The study team has been calling for a bolstered testing program for monkeypox since the outbreak started in May 2022. Here we are months later, and we are seeing almost 1,400 cases of monkeypox in New York City, which is a vast underestimate of what is actually in the community because we have inadequate testing. There are 1.4 million doses of the JYNNEOS vaccine in a freezer in Denmark, and it took weeks to get those doses out of the government’s national stockpile because it failed to procure enough of them on time. That is scandalous.
There have been no health education campaigns in time for communities who are most affected or for healthcare providers. The lack of information on harm reduction is why I wrote tips for safe sex in POZ with my friends and colleagues Dr. Joseph Osmundson and Grant Roth. City and state departments of health are now interested in disseminating that messaging on their channels.
There is also an experimental treatment called TPOXX, which has been slow to be released. Because of the CDC’s administrative hurdles, providers had to spend four hours on each patient to complete a 16-step process in order to get patients on this treatment.
Essentially, there has been a slow government response, which means that queer and trans activists are having to lean on the lessons that we learned during HIV and COVID-19 in order to build a community response to this outbreak. We had to learn how to take care of ourselves during HIV, and that seems to be the case again during monkeypox because a lot of the government response has been slow to take care of us.
Time and again, the response to monkeypox is being compared to that of COVID-19. Can you talk more about this comparison and how you have seen the response play out?
In the first two opportunities there were for LGBTQ+ people to get the monkeypox vaccine in New York City, the appointment scheduler crashed within the first few minutes, and the appointments were all booked by mostly wealthy white, gay, cis men in the Chelsea neighborhood of New York City. City and state departments of health botched the rollout, which is why I spoke about my experience trying to access a vaccine with The New York Times. There was a lot of activism among the RESPND-MI co-investigators and other activists who spoke out to demand that the department of health open more spaces to vaccinate people in Harlem, Bronx, Queens, Brooklyn, and Staten Island because we wanted to make sure that we were distributing the vaccine to people who were most vulnerable, not only to white, wealthy, gay, cis men in Chelsea.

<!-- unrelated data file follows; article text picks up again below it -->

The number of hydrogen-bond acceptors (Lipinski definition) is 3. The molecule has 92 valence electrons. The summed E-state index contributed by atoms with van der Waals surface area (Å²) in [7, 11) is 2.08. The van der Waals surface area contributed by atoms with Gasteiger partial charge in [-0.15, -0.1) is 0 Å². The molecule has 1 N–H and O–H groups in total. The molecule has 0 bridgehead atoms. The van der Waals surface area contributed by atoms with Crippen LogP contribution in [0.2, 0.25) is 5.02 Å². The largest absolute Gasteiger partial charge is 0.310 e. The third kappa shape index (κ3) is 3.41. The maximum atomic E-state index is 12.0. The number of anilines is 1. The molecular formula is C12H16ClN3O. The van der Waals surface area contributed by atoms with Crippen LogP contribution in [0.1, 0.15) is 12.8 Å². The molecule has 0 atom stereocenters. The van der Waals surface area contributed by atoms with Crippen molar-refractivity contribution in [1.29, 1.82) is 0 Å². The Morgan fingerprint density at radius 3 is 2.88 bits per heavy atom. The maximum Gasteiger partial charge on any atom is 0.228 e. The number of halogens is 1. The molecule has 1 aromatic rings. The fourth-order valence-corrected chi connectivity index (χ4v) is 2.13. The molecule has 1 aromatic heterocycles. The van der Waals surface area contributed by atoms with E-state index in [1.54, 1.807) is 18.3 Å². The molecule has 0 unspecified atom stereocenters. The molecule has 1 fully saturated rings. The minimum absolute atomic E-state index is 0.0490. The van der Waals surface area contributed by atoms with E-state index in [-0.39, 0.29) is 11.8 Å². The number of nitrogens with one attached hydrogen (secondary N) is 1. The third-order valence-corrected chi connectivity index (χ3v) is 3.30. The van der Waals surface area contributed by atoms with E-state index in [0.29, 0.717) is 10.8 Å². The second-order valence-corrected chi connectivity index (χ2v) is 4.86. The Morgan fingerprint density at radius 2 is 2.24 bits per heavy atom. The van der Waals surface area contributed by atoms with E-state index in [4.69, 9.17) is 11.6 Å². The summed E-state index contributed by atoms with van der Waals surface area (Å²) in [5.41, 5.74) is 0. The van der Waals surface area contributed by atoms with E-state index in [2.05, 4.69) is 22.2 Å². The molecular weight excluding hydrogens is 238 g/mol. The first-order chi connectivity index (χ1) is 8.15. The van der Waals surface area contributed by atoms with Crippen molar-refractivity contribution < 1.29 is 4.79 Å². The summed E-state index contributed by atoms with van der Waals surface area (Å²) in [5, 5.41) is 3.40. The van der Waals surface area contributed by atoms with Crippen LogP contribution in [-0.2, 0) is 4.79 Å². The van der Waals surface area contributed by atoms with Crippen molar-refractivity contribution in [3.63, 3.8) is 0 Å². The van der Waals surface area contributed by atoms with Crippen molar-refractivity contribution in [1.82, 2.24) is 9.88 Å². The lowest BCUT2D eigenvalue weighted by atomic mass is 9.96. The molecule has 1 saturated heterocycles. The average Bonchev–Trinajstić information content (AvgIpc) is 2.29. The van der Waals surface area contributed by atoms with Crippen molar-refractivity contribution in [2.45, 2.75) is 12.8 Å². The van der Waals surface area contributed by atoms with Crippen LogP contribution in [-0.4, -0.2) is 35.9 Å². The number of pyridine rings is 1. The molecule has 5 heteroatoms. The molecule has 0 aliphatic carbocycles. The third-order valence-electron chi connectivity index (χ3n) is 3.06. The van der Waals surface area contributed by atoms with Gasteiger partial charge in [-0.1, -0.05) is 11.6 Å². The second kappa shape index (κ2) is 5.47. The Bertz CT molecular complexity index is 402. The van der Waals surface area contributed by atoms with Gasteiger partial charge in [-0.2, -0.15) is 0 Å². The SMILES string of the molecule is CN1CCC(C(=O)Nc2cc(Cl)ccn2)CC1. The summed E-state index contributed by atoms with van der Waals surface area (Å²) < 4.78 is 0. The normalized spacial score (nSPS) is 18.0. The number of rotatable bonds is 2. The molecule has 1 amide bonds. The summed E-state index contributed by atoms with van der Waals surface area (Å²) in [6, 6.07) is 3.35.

There was an opportunity to use the infrastructure that was built for distributing COVID-19 vaccines to distribute monkeypox vaccines, and they didn’t use that. We learned so many lessons about equity for COVID-19 testing, prevention, and treatment, and those lessons have not been kept in mind during the monkeypox response.
We must not forget that monkeypox has been endemic in west and central Africa for decades. The global health industry must move to vaccinate populations in this region of the world, not only those in the global north. Many communities in those regions of the world were also last to receive COVID-19 vaccines.
How can people support or get involved with RESPND-MI?
There are a lot of different ways to get involved. If you are reading this and you are an LGBTQ+ person in New York City, please take the survey. We are launching in mid-August 2022, and we need participation from the community if we want to contain this outbreak. If you are a public health student or researcher, you can keep an eye out for the study’s results to learn more about how Dr. Keletso Makofane—my husband and the principal investigator—is using novel methods in social network epidemiology to map people’s symptoms and exposure to monkeypox. If you are a policymaker, you can also refer to those results for informing law, policy, and programs.
Learn more about RESPND-MI here.